Malaal is a love story coming from Sanjay Leela Bhansali who has produced the film. Though his directorial offerings have always boasted of at least two or three memorable songs, same can’t be said about his productions. Considering that he has composed majority of songs in Malaal with Prashant Ingole writing the lyrics, one waits to see what the team has to offer.
It is a ‘dhinchaak’ start that Malaal gets with Vishal Dadlani and Shreyas Puranik coming together for the ‘tapori’ number ‘Aila Re’. Vishal sounds quite different in this ‘basti’ and chawl number that has a good hook to it with beats that do catch your attention. Pritam has composed quite a few songs in this genre over the years and with Sanjay Leela Bhansali too following the 80s formula, you like what you hear here.
With the core hook borrowed from ‘Apun Bola’ [Josh], which was again based on Maharashtrian folk music, ‘Udhal Ho’ too is attached to the roots with hard-core local flavour. Newcomer Adarsh Shinde is roped in for this number which is more Marathi than Hindi in its overall treatment and its styling too is such that it would have a restricted audience in only Maharashtra belt.
Shreyas Puranik is the composer as well as singer of ‘Nadhkhula’ and one only ends up wonders what exactly does the title of the song mean here. This one is a love song which is again set in an old fashion manner. Though unlike the first two songs in the album this one doesn’t get into the Marathi zone, the lazy pace as well as an overall dull treatment doesn’t help the cause.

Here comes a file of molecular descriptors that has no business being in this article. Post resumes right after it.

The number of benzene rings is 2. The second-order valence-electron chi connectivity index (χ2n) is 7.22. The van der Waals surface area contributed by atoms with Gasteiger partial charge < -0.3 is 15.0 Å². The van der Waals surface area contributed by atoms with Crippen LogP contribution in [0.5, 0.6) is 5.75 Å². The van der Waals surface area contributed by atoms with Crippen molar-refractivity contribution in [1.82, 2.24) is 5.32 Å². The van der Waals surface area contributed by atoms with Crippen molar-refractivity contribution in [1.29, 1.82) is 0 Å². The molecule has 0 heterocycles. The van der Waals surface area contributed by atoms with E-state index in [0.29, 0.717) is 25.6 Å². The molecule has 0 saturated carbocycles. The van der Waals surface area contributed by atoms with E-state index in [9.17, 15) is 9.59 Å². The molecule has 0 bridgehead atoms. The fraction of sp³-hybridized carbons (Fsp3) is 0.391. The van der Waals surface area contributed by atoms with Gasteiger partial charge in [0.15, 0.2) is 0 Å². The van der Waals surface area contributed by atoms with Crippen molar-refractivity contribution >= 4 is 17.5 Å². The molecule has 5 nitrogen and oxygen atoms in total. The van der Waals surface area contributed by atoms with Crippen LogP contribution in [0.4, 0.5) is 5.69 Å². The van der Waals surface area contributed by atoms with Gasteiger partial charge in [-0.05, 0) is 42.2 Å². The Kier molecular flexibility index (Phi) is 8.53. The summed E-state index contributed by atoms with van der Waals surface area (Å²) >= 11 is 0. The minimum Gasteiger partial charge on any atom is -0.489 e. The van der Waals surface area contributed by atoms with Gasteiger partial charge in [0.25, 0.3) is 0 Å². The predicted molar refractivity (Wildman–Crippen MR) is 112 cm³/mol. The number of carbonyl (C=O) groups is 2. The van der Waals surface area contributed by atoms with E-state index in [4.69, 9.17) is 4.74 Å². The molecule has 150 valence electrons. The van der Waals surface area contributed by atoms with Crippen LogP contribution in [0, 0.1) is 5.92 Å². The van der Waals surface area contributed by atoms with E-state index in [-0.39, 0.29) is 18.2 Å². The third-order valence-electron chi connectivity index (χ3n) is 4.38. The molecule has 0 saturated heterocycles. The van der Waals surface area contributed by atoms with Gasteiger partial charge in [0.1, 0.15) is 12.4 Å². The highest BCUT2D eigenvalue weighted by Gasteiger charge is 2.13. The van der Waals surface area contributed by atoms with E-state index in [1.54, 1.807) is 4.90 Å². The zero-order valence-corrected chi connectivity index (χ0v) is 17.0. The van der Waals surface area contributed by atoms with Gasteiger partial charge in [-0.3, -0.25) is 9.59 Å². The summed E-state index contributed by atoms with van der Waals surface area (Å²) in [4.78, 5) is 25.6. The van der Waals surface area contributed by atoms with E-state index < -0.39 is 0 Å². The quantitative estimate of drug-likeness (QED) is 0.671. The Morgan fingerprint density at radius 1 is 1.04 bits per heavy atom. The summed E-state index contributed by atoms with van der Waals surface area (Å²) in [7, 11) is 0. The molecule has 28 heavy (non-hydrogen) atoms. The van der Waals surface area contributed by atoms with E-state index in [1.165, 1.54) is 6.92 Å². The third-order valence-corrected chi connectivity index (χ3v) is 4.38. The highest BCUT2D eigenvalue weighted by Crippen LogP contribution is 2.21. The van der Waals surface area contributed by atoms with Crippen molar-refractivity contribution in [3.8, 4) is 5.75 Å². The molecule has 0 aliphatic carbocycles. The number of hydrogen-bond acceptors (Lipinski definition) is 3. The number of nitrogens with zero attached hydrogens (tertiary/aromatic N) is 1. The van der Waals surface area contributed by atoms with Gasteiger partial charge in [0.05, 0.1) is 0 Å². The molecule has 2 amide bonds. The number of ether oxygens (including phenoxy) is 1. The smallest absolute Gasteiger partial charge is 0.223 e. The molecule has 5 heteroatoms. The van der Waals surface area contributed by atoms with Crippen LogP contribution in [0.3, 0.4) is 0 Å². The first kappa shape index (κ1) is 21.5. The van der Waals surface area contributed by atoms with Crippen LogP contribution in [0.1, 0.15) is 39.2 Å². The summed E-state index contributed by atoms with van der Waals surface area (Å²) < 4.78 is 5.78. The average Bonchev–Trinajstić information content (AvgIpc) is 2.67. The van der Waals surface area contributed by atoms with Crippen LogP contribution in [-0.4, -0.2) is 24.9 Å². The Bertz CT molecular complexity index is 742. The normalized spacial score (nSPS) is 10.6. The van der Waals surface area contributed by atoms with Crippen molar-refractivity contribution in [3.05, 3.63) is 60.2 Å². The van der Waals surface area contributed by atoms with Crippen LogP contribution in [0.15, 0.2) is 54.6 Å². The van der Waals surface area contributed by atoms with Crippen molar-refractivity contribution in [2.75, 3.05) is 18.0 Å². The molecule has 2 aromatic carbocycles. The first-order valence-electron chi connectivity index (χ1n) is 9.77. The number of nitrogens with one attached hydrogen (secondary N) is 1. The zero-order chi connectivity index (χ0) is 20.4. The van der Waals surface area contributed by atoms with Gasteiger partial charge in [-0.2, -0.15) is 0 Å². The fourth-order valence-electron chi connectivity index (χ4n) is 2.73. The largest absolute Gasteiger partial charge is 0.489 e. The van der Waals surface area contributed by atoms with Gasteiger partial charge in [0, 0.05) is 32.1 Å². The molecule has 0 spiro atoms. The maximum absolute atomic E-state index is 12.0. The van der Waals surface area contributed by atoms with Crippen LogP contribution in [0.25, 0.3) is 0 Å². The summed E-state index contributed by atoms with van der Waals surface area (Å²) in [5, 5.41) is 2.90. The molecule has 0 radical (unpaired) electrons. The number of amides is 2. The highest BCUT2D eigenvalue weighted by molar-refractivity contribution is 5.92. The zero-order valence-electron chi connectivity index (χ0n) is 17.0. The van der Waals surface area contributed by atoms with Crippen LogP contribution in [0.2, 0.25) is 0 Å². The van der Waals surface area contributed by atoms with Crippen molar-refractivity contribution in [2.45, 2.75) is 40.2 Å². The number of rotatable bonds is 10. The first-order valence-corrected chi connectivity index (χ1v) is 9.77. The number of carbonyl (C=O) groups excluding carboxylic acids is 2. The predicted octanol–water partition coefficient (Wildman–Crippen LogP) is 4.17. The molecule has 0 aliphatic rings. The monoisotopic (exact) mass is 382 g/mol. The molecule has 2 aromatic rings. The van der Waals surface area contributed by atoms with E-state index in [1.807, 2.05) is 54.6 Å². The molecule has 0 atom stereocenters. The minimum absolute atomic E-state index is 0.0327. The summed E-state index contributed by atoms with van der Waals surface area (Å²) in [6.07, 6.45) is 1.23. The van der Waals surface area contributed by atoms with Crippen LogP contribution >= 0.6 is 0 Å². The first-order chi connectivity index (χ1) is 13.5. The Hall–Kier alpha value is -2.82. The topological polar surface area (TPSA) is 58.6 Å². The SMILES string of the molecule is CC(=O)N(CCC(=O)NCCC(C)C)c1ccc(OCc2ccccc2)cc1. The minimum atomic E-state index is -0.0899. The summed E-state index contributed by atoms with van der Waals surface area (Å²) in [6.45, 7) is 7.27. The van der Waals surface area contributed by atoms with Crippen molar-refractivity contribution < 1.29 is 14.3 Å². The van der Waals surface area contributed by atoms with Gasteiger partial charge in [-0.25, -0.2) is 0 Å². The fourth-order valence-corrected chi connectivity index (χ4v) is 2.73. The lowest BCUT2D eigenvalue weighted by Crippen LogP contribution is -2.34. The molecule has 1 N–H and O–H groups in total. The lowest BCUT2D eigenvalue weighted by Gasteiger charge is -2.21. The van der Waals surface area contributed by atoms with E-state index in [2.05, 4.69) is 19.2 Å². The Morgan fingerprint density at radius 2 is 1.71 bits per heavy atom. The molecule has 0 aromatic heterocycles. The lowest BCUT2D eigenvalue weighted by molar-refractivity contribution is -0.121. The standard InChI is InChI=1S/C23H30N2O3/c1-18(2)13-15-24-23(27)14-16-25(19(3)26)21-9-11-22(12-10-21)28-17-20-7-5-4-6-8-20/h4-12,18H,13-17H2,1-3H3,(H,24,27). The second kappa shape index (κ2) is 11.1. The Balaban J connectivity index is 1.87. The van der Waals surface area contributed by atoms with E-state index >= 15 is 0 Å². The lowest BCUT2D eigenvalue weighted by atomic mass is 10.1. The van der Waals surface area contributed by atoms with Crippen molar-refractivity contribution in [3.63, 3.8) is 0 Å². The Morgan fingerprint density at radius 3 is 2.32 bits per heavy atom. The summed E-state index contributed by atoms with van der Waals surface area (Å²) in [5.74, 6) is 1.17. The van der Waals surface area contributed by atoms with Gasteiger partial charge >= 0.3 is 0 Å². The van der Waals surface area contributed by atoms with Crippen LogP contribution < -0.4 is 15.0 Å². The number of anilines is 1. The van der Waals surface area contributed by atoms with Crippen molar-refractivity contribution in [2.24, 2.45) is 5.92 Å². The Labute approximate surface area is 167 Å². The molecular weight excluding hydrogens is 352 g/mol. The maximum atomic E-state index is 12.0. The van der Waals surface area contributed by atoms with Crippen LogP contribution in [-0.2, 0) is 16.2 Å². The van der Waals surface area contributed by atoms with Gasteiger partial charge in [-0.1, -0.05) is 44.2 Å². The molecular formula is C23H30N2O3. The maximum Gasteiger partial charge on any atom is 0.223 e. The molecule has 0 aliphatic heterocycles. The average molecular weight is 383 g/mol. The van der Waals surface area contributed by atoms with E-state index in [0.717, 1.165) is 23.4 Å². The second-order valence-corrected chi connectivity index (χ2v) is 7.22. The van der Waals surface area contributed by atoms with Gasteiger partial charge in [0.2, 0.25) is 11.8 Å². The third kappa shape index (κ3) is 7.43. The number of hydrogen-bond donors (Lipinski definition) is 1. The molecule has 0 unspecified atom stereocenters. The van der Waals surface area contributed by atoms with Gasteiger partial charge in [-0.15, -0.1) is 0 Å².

Another newcomer singer, Rutvik Talashilkar, is roped in for ‘Aai Shapat’ and yet again the song gets into a Marathi zone. Right from the music to the lyrics as well as the manner in which the song is rendered, this one has a local Marathi feel to it. No wonder, you can’t relate to the soundtrack here to have been created for a Hindi film as the overall treatment is too localized.
Shreya Ghoshal, the most experienced of the lot and a top singer, makes a belated appearance in the soundtrack of Malaal with ‘Kathai Kathai’. Remember ‘Kathai Aankhon Waali Ek Ladki’ [Duplicate]? Well, this time around the gender is reversed as the leading lady falls in love with her boy who boasts of ‘kathai aankhen’. Not that this one goes ahead and makes one fall in love with the tune in the offering. Still, this A.M. Turaz and Prashant Ingole number is better than last few songs that one had heard so far and you can sit through the entire duration.
Another newcomer singer, Aanandi Joshi, is the one to kick-start the proceedings for ‘Zara Suno’. A love song which has an Indi-pop contemporary feel to it, this Shail Hada composed tune may not be the one that you would fall in love with instantly; however it still makes for a decent enough listening. Rutvik Talashilkar is back in the fold after singing ‘Aai Shapat’ and gives a different account of himself.
Shail Hada steps in as a singer for the title song ‘Ek Malaal’ which arrives right at the end of the soundtrack. Reminding one of the ghazals from the 80s, this one is really slow moving, sad in feel and overall dull in treatment, hence promising to make an impact on the pace of the film when it will appear. Hope this one has a short duration in the film’s narrative.
The music of Malaal is barely passable with just a song or two managing to leave some kind of impression.
‘Aila Re’, ‘Kathai Kathai’, ‘Zara Suno’